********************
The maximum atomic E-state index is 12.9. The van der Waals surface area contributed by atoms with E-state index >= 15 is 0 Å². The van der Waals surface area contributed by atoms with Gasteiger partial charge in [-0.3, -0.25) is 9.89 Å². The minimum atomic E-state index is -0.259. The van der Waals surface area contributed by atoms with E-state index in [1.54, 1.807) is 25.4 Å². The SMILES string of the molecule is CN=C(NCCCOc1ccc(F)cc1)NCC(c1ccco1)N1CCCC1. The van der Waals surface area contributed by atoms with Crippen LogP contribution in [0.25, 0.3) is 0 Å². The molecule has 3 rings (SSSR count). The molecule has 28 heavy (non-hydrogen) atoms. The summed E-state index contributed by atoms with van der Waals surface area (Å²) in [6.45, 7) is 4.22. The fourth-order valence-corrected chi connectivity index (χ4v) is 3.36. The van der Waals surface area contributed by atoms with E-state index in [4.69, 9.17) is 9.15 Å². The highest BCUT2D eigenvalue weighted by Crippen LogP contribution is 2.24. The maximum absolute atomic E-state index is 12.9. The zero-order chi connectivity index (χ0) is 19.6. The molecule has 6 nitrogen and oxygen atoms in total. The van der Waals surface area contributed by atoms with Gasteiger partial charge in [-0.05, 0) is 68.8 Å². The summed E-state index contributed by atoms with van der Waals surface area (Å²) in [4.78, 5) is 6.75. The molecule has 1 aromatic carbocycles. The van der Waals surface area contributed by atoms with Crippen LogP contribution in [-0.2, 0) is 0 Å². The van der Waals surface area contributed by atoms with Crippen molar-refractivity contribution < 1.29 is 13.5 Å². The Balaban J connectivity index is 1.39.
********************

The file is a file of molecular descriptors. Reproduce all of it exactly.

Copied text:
The maximum atomic E-state index is 12.9. The van der Waals surface area contributed by atoms with E-state index >= 15 is 0 Å². The van der Waals surface area contributed by atoms with Gasteiger partial charge in [-0.3, -0.25) is 9.89 Å². The minimum atomic E-state index is -0.259. The van der Waals surface area contributed by atoms with E-state index in [1.54, 1.807) is 25.4 Å². The SMILES string of the molecule is CN=C(NCCCOc1ccc(F)cc1)NCC(c1ccco1)N1CCCC1. The van der Waals surface area contributed by atoms with Crippen LogP contribution in [0.25, 0.3) is 0 Å². The molecule has 3 rings (SSSR count). The molecule has 28 heavy (non-hydrogen) atoms. The summed E-state index contributed by atoms with van der Waals surface area (Å²) in [6.45, 7) is 4.22. The fourth-order valence-corrected chi connectivity index (χ4v) is 3.36. The van der Waals surface area contributed by atoms with E-state index in [4.69, 9.17) is 9.15 Å². The highest BCUT2D eigenvalue weighted by Crippen LogP contribution is 2.24. The maximum absolute atomic E-state index is 12.9. The zero-order chi connectivity index (χ0) is 19.6. The molecule has 6 nitrogen and oxygen atoms in total. The van der Waals surface area contributed by atoms with Gasteiger partial charge in [-0.05, 0) is 68.8 Å². The summed E-state index contributed by atoms with van der Waals surface area (Å²) in [4.78, 5) is 6.75. The molecule has 1 aromatic carbocycles. The van der Waals surface area contributed by atoms with Crippen LogP contribution in [-0.2, 0) is 0 Å². The van der Waals surface area contributed by atoms with Crippen molar-refractivity contribution < 1.29 is 13.5 Å². The Balaban J connectivity index is 1.39.